“Despite warming assurances that this merger will save the A&E at Bedford, I am highly skeptical about the long term outlook.”

Yet, both hospitals maintain the merger will be see more pros than cons.

A spokesperson for the hospitals said: “Although there has been a delay in obtaining approval for this investment, and no firm date yet proposed to create a single Foundation NHS Trust, the partnership approach established by the two hospitals continues.

“Real progress has been made in exploring the opportunities this will bring such as developing collaborative working within Pathology and Information Management Technology (IMT) services.”

But Ms Feneley believes all services must remain available at both hospitals: “A large number of patients are elderly, they either can’t drive or are not comfortable driving long distances to unfamiliar places.

“We know there is no cost effective and reliable public transport. Additionally elderly patients rely heavily on a support network, this support network will not be able to spend up to three hours per day travelling across the county.”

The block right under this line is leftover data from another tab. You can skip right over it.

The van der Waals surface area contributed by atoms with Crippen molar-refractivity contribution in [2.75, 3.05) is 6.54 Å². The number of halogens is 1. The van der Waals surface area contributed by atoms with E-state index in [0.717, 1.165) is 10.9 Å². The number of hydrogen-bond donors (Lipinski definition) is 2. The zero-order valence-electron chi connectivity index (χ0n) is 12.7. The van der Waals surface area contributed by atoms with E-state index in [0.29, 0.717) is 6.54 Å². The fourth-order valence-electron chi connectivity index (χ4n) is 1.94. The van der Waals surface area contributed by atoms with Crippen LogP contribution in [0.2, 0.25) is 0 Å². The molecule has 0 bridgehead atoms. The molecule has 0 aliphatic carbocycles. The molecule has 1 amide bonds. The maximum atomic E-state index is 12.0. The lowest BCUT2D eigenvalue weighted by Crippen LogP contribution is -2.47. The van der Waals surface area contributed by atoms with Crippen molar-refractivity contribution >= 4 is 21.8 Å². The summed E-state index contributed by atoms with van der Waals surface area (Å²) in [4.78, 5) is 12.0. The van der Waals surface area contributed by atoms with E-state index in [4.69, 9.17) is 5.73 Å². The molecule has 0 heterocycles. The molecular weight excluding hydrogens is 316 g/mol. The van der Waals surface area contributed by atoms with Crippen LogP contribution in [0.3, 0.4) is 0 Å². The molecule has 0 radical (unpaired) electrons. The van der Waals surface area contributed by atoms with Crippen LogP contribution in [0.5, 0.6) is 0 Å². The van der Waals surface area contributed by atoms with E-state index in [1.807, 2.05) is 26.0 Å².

She added further concerns about a centralised oncology service, which she says may force cancer patients to travel to the L&D, and cuts to community services also meaning large numbers of people will be travelling to a centralised location.

Despite all this, Stephen Conroy, CEO of Bedford Hospital and David Carter, CEO of L&D remain defiant.

“We both remain committed to pursuing these plans in the future as they provide the right solution to develop sustainable health care services for the growing local population,” they said.

And it seems our town leaders are with them in their frustration at merger uncertainty.

“I have no objection to collaborative approaches to back office functions as long as jobs are protected,” said Cllr Louise Jackson, Portfolio Holder for Health & Wellbeing at Bedford Borough Council.

“But in terms of frontline services, Bedford is a growing town and it needs a bigger hospital with better facilities, and the funds to make that possible, not this continued uncertainty over merger plans, which is bound to make recruitment and retention difficult.